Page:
Financial & Legal News

Bereaved father secures change to employment law

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When a young father lost his wife during childbirth he was left without the automatic right to parental leave, so at the same time as bringing up a new born baby, he had to challenge the existing UK employment laws.

It was deemed that because the father had worked for his company for less than nine months, under previous employment law he did not have the automatic right to paternity or parental leave.

Changes to Parental Leave

With a new born baby to care for and the grief of losing a partner to cope with he decided to successfully tackle the British legal system.  On the last day of this Parliament the Paternity Leave (bereavement) Bill was passed that will now ensure any bereaved non-birthing partner in the same situation will automatically get the right to parental leave.

“This Bill has clarified that the intention is for bereaved fathers and partners to be entitled to 52 week’s leave on the death of a child’s mother (or adoptive parent) even when they do not have the usual 26 week minimum services requirement,” confirmed Susan Mayall, Partner and Employment Law Solicitor at Pearson Solicitors.

“This new law, whilst affecting a small number of parents who are experiencing devastating circumstances, is a sensible and welcome extension to family friendly rights,” she added.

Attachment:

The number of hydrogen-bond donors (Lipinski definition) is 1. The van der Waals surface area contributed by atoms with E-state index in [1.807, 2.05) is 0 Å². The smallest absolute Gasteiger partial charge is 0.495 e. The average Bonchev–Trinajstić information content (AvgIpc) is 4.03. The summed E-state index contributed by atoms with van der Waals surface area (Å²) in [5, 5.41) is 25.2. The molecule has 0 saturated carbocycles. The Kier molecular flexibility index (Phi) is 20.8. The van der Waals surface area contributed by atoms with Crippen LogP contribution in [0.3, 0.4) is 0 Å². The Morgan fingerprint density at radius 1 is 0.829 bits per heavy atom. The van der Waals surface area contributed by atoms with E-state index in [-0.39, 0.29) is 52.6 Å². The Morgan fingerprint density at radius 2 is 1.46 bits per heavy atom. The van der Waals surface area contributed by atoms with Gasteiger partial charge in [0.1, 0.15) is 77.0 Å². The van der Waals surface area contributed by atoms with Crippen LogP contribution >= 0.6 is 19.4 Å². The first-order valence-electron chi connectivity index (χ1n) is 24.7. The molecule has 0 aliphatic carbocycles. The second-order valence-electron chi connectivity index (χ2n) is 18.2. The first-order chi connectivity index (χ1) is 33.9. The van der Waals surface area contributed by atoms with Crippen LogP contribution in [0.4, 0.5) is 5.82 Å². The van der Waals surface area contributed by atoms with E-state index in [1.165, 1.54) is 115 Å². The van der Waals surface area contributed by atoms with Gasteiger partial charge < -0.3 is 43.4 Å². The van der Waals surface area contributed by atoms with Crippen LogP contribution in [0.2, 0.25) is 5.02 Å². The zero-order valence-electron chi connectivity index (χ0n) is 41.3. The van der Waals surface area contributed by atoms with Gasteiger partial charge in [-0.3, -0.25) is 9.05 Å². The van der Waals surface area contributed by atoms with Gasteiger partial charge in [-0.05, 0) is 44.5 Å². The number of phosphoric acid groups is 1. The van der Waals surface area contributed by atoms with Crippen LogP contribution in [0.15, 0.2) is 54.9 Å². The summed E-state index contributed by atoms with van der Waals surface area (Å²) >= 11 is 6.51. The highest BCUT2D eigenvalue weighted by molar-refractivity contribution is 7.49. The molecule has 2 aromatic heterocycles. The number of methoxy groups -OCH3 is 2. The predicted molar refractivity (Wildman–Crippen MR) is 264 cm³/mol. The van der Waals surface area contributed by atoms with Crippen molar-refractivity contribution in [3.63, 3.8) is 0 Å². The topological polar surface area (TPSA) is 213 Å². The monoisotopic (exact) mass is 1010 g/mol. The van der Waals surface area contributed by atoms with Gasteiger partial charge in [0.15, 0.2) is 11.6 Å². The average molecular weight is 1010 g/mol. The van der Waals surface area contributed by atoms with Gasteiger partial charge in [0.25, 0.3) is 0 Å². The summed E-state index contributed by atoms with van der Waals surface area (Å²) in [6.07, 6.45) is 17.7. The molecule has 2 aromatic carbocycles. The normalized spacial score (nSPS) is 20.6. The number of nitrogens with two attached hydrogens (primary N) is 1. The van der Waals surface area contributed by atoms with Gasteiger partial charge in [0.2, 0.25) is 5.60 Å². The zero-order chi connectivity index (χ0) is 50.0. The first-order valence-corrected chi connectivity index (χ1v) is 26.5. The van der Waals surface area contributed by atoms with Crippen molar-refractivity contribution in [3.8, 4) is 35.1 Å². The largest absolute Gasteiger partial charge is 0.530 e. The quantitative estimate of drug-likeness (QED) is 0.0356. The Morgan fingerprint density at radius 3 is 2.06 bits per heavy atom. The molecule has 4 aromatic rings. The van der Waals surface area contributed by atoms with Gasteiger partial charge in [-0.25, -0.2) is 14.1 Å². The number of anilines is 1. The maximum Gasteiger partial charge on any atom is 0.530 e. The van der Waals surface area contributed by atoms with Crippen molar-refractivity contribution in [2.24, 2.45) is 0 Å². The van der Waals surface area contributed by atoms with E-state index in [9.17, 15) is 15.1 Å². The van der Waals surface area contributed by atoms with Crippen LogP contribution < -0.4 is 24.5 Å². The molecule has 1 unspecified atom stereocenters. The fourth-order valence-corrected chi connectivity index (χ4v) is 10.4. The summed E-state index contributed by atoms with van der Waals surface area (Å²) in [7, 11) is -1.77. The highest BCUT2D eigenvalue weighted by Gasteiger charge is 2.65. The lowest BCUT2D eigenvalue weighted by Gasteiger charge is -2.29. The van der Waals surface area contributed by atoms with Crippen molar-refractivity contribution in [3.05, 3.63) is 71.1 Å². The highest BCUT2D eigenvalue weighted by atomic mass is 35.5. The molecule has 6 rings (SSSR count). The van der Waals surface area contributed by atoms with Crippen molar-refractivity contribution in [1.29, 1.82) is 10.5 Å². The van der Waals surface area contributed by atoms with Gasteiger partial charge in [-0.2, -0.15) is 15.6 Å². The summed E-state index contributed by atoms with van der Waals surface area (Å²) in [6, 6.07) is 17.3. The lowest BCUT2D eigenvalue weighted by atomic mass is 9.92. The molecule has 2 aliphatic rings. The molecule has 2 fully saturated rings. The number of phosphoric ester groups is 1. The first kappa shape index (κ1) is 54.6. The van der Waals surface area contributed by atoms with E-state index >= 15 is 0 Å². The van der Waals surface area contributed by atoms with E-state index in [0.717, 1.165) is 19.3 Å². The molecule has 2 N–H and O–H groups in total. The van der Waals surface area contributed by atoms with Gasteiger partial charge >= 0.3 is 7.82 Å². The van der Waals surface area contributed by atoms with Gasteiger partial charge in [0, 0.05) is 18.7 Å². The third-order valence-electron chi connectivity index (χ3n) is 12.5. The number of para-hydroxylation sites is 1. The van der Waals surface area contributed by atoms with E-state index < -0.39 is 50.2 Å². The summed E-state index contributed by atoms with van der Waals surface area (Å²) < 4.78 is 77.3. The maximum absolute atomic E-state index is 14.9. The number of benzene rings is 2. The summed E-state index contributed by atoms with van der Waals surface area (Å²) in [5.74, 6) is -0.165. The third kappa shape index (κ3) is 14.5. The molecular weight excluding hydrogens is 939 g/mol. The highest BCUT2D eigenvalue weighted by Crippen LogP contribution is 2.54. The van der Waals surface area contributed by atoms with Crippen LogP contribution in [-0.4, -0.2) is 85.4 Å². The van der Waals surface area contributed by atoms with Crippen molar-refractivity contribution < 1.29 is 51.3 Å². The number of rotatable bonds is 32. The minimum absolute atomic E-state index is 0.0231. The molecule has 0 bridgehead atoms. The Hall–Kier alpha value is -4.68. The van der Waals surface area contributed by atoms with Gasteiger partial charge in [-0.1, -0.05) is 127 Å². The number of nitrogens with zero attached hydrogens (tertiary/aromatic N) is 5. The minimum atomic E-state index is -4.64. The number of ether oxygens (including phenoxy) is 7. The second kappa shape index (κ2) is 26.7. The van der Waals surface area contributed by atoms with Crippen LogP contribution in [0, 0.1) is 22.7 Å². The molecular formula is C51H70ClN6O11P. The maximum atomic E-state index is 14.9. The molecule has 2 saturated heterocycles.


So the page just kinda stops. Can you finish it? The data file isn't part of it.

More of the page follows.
Parental Leave for Adopted Child

Additionally, any bereaved parent of an adopted child, or a child born through a surrogacy arrangement, will also fall within the scope of the new provisions.

In this case, the tragic death of his wife and mother to his son, and the legal campaign he embarked upon began in 2022, the new law just made it through before the proroguing of Parliament, when in agreement with the opposition any remaining legislation is pushed through before the end of the Parliament’s term.

How can we help

For legal advice on all aspects of Employment Law contact the Pearson Employment Solicitors on 0161 785 3500 or email at

Please note that the information and opinions contained in this article are not intended to be comprehensive, nor to provide legal advice. No responsibility for its accuracy or correctness is assumed by Pearson Solicitors and Financial Advisers Ltd or any of its members or employees. Professional legal advice should be obtained before taking, or refraining from taking, any action as a result of this article.

Written by Susan Mayall

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